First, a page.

Adopting a Kitten or Cat

Are you thinking of adopting a kitten or cat? Cats are amazing companions, and there’s nothing like the bond between a human and a feline friend.

First of all, be sure that you’re ready for the commitment. Cats can live for up to 20 years, so you’ll be in it for the long haul!

Adopting a Kitten or Cat

Just like with any other pet, there are some things you should do before bringing your new cat home. Make sure you have a litter box, food and water dishes, and plenty of toys. And don’t forget the scratch posts – cats love to scratch, so you’ll need something for them to scratch or they’ll use your furniture instead.  A cat tree is also ideal to provide vertical space.

And finally, the most important thing – be prepared to spend a lot of time with your new feline friend. Cats need love and attention just like any other pet, and if you’re not willing to give them that then maybe adopting a cat isn’t the best idea.

When you finally bring your new cat home, take things slow. Allow them time to adjust to the new surroundings before bombarding them with attention.  Prepare a separate room with all their essentials so that they can acclimatise until they feel comfortable socializing.  It is a good idea to keep windows closed and be careful when opening doors.

At first, cats will feel stressed and afraid in a new environment, and you should allow several days before introducing them to the whole house and any other animal companions.  Once the new cat is more confident, they can sniff noses with their new housemates, through a slightly open door. 

Questions to consider when adopting a kitten or cat:

1. An important thing to consider is your living situation. If you live in a small apartment, you may not have enough space for a lively cat. Conversely, if you have a house with a garden, you may want to get a cat that can spend time outside. Two is company.  If you work long hours, adopting two cat friends, or siblings from the same litter, could be the answer. Single kittens may develop Single Kitten Syndrome and having a kitten companion for them to play with can make all the difference. Families with children may suit a more active breed that they can have fun playing with. 

2. Very young children should always be supervised when around animals. Senior cats are perfect for people who have retired and want a companion to keep them company.

3. Cats require a lot of attention and care. You’ll have to make sure they have plenty of food, water and toys to keep them happy and healthy.

4. Cats can be expensive pets to own. You’ll need to budget for regular vet checkups and vaccinations, as well as food and toys.  A cat which goes outside will need to be chipped.

5. Not all cats like to be held or cuddled. Some prefer their independence and will only come to you when they want something.  They may not always want to be around you.

6. Cats can also be very playful. They’ll keep you entertained for hours on end with their silly antics.

7. Cats can be great companions, often following you around the house and helping you relax after a long day.

8. Cats like to scratch things. A scratching post and cardboard boxes for them to jump in and shrop their claws, will save your furniture.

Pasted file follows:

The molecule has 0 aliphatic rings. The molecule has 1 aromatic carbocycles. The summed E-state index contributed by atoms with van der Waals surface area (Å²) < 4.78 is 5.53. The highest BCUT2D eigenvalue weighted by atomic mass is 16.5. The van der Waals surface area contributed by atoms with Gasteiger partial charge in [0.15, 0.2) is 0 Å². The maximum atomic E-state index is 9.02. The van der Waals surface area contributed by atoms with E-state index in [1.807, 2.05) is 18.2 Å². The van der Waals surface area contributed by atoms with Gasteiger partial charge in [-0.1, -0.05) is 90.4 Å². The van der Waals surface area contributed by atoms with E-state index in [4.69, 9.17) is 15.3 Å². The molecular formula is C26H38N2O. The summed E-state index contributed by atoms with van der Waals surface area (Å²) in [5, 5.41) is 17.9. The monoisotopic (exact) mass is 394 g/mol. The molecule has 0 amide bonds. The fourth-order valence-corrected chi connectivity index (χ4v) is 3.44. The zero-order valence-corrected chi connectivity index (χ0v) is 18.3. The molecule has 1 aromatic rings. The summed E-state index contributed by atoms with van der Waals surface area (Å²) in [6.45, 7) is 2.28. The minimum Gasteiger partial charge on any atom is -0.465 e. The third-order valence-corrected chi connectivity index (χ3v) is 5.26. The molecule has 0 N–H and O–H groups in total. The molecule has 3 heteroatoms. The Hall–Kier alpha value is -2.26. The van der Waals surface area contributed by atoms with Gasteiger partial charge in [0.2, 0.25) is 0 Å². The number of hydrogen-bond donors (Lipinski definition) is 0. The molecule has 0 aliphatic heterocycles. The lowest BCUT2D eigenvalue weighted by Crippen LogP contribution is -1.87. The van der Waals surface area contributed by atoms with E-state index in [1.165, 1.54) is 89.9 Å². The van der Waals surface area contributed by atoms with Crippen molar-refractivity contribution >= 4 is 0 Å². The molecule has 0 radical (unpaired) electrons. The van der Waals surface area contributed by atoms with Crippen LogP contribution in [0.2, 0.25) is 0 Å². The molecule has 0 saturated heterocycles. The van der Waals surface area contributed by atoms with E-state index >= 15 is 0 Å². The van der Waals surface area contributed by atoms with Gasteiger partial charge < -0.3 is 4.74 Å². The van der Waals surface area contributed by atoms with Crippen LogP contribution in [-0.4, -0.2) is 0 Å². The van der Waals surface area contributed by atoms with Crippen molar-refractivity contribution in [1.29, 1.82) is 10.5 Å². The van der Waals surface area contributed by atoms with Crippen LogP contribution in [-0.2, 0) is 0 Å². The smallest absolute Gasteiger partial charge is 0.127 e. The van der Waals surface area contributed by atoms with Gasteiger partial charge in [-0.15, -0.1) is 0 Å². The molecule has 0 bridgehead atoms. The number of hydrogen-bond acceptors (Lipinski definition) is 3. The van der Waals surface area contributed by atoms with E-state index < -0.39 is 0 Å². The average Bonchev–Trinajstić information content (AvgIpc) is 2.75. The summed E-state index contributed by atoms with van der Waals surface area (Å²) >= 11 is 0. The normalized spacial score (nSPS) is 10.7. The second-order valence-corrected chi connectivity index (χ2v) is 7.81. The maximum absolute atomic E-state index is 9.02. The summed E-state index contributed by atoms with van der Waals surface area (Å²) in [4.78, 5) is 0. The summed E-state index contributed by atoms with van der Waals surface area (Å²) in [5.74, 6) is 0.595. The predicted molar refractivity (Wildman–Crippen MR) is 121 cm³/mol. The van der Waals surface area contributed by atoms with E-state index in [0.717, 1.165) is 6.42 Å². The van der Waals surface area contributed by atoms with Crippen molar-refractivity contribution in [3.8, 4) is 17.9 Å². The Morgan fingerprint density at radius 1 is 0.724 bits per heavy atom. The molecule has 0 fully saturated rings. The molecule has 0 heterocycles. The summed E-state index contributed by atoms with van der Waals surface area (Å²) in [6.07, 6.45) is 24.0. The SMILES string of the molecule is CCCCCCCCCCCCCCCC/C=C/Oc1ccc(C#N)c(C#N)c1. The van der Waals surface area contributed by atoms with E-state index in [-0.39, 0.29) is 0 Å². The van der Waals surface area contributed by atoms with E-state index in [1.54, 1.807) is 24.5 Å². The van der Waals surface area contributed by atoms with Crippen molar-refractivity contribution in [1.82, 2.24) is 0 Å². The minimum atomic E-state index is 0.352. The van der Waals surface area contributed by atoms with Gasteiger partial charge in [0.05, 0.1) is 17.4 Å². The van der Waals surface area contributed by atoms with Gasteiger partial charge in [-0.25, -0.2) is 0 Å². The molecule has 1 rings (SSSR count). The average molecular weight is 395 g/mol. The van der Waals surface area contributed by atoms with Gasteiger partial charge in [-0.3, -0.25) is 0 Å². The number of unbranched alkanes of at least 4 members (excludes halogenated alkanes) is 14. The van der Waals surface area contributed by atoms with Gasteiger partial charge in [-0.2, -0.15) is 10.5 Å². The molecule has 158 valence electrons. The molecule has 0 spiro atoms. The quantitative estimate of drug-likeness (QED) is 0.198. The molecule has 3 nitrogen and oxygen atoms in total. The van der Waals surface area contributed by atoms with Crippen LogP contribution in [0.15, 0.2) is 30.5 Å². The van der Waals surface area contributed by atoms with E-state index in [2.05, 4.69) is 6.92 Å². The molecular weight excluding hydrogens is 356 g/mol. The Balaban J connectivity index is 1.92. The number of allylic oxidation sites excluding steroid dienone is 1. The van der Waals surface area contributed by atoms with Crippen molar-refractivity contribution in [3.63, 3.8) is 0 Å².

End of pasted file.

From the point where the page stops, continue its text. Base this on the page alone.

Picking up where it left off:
9. Cats can be litter box trained, but there is always the risk that they may not use the litter box properly. It’s important to keep the litter box away from food and water, as cats don’t like soiling near where they eat.

10. In the end, cats are worth all the trouble! They’re loving, playful creatures who will bring happiness into your life every day.

Once you have made the decision to add a cat or kitten to the family, it’s time to go find the perfect kitten or cat! There are many wonderful cats at animal shelters waiting for homes, so it shouldn’t be too hard to find one that’s perfect for you.

When choosing a cat, consider your lifestyle and what type of personality would fit best with yours. Do you work long hours and need a low-maintenance pet? A Siamese might not be the best choice for you then! The shelter can offer assistance with choosing the right cat for you and your circumstances.  The shelter makes sure the cat is healthy and spayed, can give valuable advice on all aspects of cat care.

Adopting a Kitten or Cat

Questions to ask about Adopting a Kitten or Cat at the Shelter :

What food is the cat eating, and where can you buy it?

What is the cat’s medical history?  This should include information on neutering, vaccines, chip and pet passport.

Has the cat been visiting a particular vet, who will have their details on file?

Are there any favourite toys, and can these toys be taken with the cat?

Can you take the cat’s blanket with their familiar smell?

It is worth remembering that the behaviour of cats in shelters is not always an accurate indicator as to how they will behave once at home.  Shelters can be frightening places for cats, with unfamiliar noises, sights and smells, and many cats can feel overwhelmed, and reluctant to interact with people.

Once cats gain confidence in the safety of your home, they may be very different from how you expected.  Cats which seem unhappy and nervous in the shelter, often undergo a transformation and become bold and playful once happily settled

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